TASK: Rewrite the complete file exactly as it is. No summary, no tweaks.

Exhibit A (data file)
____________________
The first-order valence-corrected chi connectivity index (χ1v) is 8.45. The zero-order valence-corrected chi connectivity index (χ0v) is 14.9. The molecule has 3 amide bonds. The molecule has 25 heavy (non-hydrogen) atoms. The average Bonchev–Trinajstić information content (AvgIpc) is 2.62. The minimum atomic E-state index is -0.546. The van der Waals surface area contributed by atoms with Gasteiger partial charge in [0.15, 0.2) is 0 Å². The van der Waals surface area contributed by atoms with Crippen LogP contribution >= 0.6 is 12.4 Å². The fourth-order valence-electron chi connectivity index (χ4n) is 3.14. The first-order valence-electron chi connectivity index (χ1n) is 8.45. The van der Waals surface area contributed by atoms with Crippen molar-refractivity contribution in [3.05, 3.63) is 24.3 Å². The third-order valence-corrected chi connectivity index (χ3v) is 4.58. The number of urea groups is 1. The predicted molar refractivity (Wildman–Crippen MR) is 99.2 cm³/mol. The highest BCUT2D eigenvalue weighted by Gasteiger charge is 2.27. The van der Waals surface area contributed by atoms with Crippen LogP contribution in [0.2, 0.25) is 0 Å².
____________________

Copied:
The first-order valence-corrected chi connectivity index (χ1v) is 8.45. The zero-order valence-corrected chi connectivity index (χ0v) is 14.9. The molecule has 3 amide bonds. The molecule has 25 heavy (non-hydrogen) atoms. The average Bonchev–Trinajstić information content (AvgIpc) is 2.62. The minimum atomic E-state index is -0.546. The van der Waals surface area contributed by atoms with Gasteiger partial charge in [0.15, 0.2) is 0 Å². The van der Waals surface area contributed by atoms with Crippen LogP contribution >= 0.6 is 12.4 Å². The fourth-order valence-electron chi connectivity index (χ4n) is 3.14. The first-order valence-electron chi connectivity index (χ1n) is 8.45. The van der Waals surface area contributed by atoms with Crippen molar-refractivity contribution in [3.05, 3.63) is 24.3 Å². The third-order valence-corrected chi connectivity index (χ3v) is 4.58. The number of urea groups is 1. The predicted molar refractivity (Wildman–Crippen MR) is 99.2 cm³/mol. The highest BCUT2D eigenvalue weighted by Gasteiger charge is 2.27. The van der Waals surface area contributed by atoms with Crippen LogP contribution in [0.2, 0.25) is 0 Å².